The baller jesus said. "Do not think I come to the world for peace, I do not come for peace, but with a sword. daughter against mother, son against father, inlaw against inlaw" The sword is not a litteral sword, it means division. The sword of god is his word, his word causes division, and division leads to wars. If you convert to christianity in the middle east, you better believe your family wil be against u. This little missionary needs to quit being politically correct. Atheist hate us, muslims hate us, ext. It's the way it is. God came with a sword(division), and if you take up the calling be prepared not to be loved by the world.

    July 25, 2011 at 2:46 am |
  7. cda76er

    Carl Madearis means well, but he is naive about the way most Muslims view Jesus, Christians and Christianity and is being played by his Muslim "friends". It is not a coincidence that conversion to Christianity is prohibited in all Muslim-controlled countries. Any serious Muslim recognizes correctly that to "follow Jesus" is to reject Muhammed as the ultimate Prophet because it means acknowledging that Jesus is Lord and Savior. Any other sort of "following" is a rejection of the Jesus that the Scriptures present in favor of an imaginary Jesus. Muslims will be very friendly toward Christians and other non-Muslims (and agreeable up to a point) either in the hope of converting them to Islam or just to get along with them in situations where the Muslims are not in control. Madearis is right about one thing, though – evangelism is not supposed to be about "making converts" but about declaring the "euangelion" or Good News of what God had done in order to save us from the Judgment due us for our sinfulness. In other words, it is supposed to be about the Message, not about the messengers or the recipients. The Message will be welcomed by those to whom God gives "ears to hear" and these will be made into Christ's disciples by God Himself through His Spirit. But with most, the Message will be hated, either openly or quietly. There is no other option. Anyone who tries to soft-peddle the Message in order to avoid the latter distorts the Message.

    July 25, 2011 at 2:45 am |
  8. john

    If you really want to bring peace to this world, then please, learn the teachings of The Buddha and spread his teachings. On second thoughts, no, please dont spread the teachings. Learn them and practice them. If anyone asks you, then you can educate them about Buddhism.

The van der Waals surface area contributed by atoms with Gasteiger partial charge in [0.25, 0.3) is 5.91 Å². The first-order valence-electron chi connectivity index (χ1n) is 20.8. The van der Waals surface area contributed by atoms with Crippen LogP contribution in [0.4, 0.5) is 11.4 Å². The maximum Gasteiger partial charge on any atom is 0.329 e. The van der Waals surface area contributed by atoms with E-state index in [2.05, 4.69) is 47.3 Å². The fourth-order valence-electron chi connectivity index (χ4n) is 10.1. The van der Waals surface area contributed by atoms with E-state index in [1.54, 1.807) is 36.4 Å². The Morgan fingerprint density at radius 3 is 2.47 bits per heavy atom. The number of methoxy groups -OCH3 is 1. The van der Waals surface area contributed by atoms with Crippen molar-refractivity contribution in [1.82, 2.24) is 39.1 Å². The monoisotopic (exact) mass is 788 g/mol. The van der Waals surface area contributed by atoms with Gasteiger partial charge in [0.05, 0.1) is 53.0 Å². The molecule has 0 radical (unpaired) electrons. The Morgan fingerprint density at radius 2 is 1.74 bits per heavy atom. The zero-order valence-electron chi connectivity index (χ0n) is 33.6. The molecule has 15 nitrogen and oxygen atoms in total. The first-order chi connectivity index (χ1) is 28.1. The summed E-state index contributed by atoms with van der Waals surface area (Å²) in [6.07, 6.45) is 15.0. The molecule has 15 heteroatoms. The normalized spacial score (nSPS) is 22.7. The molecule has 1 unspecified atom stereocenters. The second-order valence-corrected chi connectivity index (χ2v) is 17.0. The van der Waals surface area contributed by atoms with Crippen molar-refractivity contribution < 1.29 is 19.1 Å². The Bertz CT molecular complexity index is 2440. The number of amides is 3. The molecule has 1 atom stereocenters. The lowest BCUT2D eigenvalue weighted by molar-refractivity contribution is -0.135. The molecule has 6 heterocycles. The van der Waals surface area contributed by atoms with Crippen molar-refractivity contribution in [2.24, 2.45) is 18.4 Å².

July 25, 2011 at 2:44 am |
    • Eistean

      Excellent comment, but it doesn't have to be limited to Buddhism does it? So many of the religions of the world have their core in the same ideas. Peace, understanding, love, hope, and forgiveness. Of course, you don't have to believe in any to be a peaceful, understanding, loving, hoping, and forgiving person, but it helps some people.

      July 25, 2011 at 2:49 am |
  9. lillypad

    With missionary work, I think the focus, for many missionaries is to bring the word of God into the world, but nobody can convert someone else's heart, only God does that. So really this guy is giving all missionaries a bad rep. You can't debate someone's heart into believing in God. You can try but really you can only present your opinion and then let them decide.

    So I don't see what the big deal is really with evangelicizing. There are missionaries out there of all faiths walking the globe! We all are adults with brains and hearts and minds and we can all decide for ourselves, which is a wonderful thing. Freedom of choice and religion is a wonderful thing. Let there be many faiths, let everyone everyone express their opinion and their faith. I'm a Christian and not threatened by others deciding for themselves. I let God be the judge. that way I don't have to worry. I will love others, including those who don't share my opinion because that is what I am called to do – love, not hate. What's the big deal folks? really?

    So I've done a little homework but it will take my whole life to learn what I want to about my faith and others. One thing I do know is God gives me the power to deal with the hardships in my life. There have been too many miracles in my life for it to all be left to chance. Buddhism is intriguing to me, however it does not move my heart to soften and forgive, for instance. It has deep wisdom in it for sure, however, I have found that Christianity is the only religion whose deity actually suffered in a human-like way & therefore can relate to us better. God is real and prayer is so powerful. Yes there have been religious wars but there have also been non-religious wars fought in the name of ideology that have killed millions upon millions – look at Pol Pot, etc.